Illustration by Marcelina Jagielka
Nobody wants to be lonely. Since we were children, we were raised with the idea that there is somebody out there for us, somebody who will love us, who will protect us, somebody with whom we will share beautiful moments of our life. We are raised with the idea that there is an amount of love we give to certain people throughout our lives, and that we will get this love back in such a different yet wonderful way.
We romanticise first encounters, first dates, first loves. We try to see the little magic spark that is shown in the movies. We search for it, we long for it. Sometimes we get disappointed by this cold, bittersweet reality. Why isn’t the world like in the movies? Where is the spark? Where are the first encounters, the first dates, the first loves?
Those things seem to have slowly been turned into an act of consumption. Dating has become the new online shopping trend. We search for our type on dating apps, we make out drunk in the bar, and we try to cover our disappointment with little smiles and small talk.
But how can we survive this reality? How can we survive feeling lonely and left out?
Sometimes, after being endlessly disappointed, we meet someone who we think might be better than the others. We hold on tight to this hope, we almost become obsessed about it. We create the movie in our head, and for a little while we try to believe in the fairytale. But at some point or another, this person leaves, and we are left with all this love we used to give.
Where does all the love go?
Should we try to find someone else to fill the void? Should we try to distract ourselves by meeting people that we are certain we will never see again?
At first, we do. We do try to fill the void, we do try to distract ourselves. But at the end of the day, we still sleep on our own, holding our pillow tight. We still feel empty.
So one day, we decide to adopt a new tactic. The kind of tactic that is praised by the glossy Instagram posts about self-empowerment and self-love. However, the truth behind the pastel coloured posts is harder than expected. When we are used to following certain patterns, it takes more than a girls’ night out and liking a few posts about “focusing on yourself” and “I don’t chase, I attract” to actually get better.
Getting better is about suffering.
It is about avoiding the short-term distractions from your suffering and facing yourself fully. It is about not endlessly asking yourself what was wrong with you, and why they have left. It is about accepting the fact that some people leave and others don’t. It is about having hope, and allowing yourself to not feel okay.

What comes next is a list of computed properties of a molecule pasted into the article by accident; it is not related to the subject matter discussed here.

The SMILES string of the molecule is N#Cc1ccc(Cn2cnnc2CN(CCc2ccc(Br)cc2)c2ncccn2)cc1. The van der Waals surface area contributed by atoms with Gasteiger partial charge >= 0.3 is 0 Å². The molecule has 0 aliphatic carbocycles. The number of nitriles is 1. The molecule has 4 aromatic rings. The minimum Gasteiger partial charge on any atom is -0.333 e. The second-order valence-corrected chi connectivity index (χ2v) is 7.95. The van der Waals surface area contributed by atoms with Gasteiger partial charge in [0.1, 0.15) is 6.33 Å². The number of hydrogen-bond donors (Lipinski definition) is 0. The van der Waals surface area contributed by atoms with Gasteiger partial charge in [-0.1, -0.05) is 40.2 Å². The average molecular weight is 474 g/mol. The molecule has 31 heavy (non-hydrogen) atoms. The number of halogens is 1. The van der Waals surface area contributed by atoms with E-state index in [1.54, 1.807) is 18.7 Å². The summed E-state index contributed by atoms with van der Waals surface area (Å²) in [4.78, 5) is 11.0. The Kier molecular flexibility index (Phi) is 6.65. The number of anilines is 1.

We are trapped in a society full of toxic positivity, where productivity is so constantly praised that we actually miss being kind to ourselves. We miss the love we so desperately deserve.
We search for the love we seem incapable of giving ourselves.
Being accepted, respected and cherished. But how can we expect others to give us this kind of love when they may be dealing with other problems on their own as well? It is unfair of us to expect being healed by a relationship – the only place we can expect to find love is within ourselves.
It is about trying to accept our feelings, trying to accept that there will be lonely nights, and days where waking up feels exhausting. There will be moments where we will feel so utterly empty in the middle of a crowd. There will be moments where we will feel let down and useless.
But those moments will also come with moments where we feel slowly getting better. There is nothing more rewarding than feeling that being on your own feels less scary than before. Sometimes we cling on to people because we feel safe with them, but there comes a time when letting those people go feels like jumping into the unknown.
We take a deep breath and let them go, and then we realise we had wings all along.
And now I know where all the love goes: into the unknown, into the jump that turns into a journey.